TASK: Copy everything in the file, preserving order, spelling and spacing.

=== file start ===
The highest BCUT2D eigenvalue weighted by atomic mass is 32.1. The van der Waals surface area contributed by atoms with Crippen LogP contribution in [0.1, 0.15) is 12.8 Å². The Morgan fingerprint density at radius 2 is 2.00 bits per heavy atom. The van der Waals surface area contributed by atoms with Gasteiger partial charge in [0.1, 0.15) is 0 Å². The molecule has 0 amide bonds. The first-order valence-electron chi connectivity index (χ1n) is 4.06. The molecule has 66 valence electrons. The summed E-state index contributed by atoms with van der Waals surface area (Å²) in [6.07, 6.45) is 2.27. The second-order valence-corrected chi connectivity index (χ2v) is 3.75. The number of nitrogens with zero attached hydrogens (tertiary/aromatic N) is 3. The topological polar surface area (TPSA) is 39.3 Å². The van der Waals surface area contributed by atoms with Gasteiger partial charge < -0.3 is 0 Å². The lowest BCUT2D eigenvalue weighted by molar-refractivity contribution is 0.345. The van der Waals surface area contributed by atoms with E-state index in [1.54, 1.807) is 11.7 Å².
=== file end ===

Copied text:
The highest BCUT2D eigenvalue weighted by atomic mass is 32.1. The van der Waals surface area contributed by atoms with Crippen LogP contribution in [0.1, 0.15) is 12.8 Å². The Morgan fingerprint density at radius 2 is 2.00 bits per heavy atom. The van der Waals surface area contributed by atoms with Gasteiger partial charge in [0.1, 0.15) is 0 Å². The molecule has 0 amide bonds. The first-order valence-electron chi connectivity index (χ1n) is 4.06. The molecule has 66 valence electrons. The summed E-state index contributed by atoms with van der Waals surface area (Å²) in [6.07, 6.45) is 2.27. The second-order valence-corrected chi connectivity index (χ2v) is 3.75. The number of nitrogens with zero attached hydrogens (tertiary/aromatic N) is 3. The topological polar surface area (TPSA) is 39.3 Å². The van der Waals surface area contributed by atoms with Gasteiger partial charge < -0.3 is 0 Å². The lowest BCUT2D eigenvalue weighted by molar-refractivity contribution is 0.345. The van der Waals surface area contributed by atoms with E-state index in [1.54, 1.807) is 11.7 Å².